Business & Economy

Shippers and online retailers brace for National Return Day

TRACY, CA - JANUARY 20:  Boxes move along a conveyor belt at an Amazon fulfillment center on January 20, 2015 in Tracy, California.
TRACY, CA - JANUARY 20: Boxes move along a conveyor belt at an Amazon fulfillment center on January 20, 2015 in Tracy, California.
Justin Sullivan/Getty Images

For retailers, returns are a necessarily evil that comes at the end of each holiday shopping season, but it appears even more holiday purchases are being returned this time around.

That's because American consumers did more of their holiday shopping online in 2016, and online purchases are returned in greater numbers, compared to traditional in-store purchases.

Amazon recently reported that 2016 was a record-breaking year for online holiday shopping; the company shipped more than a billion items worldwide during the holiday season. eMarketer projected online stores rang in a record $94 billion in sales this holiday season, up 17 percent from last year.

The company - and its competitors - are now facing a wave of returns, as customers re-box their items and ship them back. A new report from the commercial real estate firm CBRE found that about 8 percent of items purchased in brick-and-mortar stores are typically returned or exchanged, but online purchases are returned twice or three times more often.

Jan. 5 is the busiest day for returns, so much so that it has become known as National Returns Day.  UPS estimates it will handle 1.3 million return packages on Thursday, up from 1 million last year. 

Increasingly, outlets like Amazon have dedicated facilities just for returns, so if you send something back it doesn’t go to one of Amazon's huge warehouses in the Inland Empire.

“Those items would go to a facility we have in Southern Nevada,” said Amazon spokeswoman Ashley Robinson.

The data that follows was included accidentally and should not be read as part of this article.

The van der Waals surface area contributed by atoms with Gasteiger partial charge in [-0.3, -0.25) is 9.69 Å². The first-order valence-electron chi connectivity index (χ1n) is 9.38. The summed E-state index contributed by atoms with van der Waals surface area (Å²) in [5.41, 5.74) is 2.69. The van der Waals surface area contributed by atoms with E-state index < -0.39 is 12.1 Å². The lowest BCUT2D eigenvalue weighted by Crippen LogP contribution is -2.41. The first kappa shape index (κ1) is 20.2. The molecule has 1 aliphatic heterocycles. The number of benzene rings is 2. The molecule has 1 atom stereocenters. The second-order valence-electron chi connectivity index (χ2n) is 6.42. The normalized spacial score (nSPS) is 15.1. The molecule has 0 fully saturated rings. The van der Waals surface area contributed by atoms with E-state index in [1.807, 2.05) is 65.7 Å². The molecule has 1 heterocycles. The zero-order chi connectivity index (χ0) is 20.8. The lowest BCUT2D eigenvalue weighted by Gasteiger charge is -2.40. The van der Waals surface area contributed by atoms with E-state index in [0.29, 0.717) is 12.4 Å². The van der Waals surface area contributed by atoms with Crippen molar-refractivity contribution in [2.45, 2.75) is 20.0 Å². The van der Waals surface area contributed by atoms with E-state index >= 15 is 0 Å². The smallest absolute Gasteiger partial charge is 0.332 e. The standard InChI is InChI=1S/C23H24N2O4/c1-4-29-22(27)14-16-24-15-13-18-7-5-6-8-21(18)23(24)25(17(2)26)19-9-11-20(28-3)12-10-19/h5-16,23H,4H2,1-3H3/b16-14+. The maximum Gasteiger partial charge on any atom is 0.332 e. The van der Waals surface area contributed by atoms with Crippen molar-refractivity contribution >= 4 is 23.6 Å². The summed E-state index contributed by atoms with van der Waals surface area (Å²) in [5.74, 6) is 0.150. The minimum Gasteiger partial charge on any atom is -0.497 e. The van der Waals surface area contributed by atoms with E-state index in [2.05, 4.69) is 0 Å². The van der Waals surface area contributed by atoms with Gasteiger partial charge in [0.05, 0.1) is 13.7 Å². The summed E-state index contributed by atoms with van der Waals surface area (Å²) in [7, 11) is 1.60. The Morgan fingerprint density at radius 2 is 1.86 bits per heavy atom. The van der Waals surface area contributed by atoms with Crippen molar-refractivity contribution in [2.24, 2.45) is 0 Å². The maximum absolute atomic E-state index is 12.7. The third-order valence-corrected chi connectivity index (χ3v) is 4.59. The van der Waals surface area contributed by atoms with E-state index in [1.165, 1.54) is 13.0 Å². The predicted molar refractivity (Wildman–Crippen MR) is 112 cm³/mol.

January is a prime month for Amazon holiday returns, because customers have until Jan. 31 to return most items purchased from the online retailer during the holidays, according to Robinson. 

CBRE calculates that the total value of returned goods bought online this holiday season (through Amazon and other online retailers) and could be as high as $29 billion.

"It’s a big hit to the bottom line," said Kurt Strasmann, a senior managing director at CBRE. “As total e-commerce sales increase, returns are becoming a bigger and bigger hit to retailers."

Strasmann expects return-policies to become less customer friendly in the future, but he said, for the time being companies are desperate for market share so they are willing to take the hit even as some customers buy multiple versions of products they know they are not going to keep, like shoes in several sizes.

The trick for retailers is to get goods back on store shelves as quickly as possible to resell them at full price. But items – especially clothes and shoes – can quickly go out of style, so returned items are often resold to discount stores like Ross or even destroyed at landfills, costing retailers 4.4 percent of total revenue each year.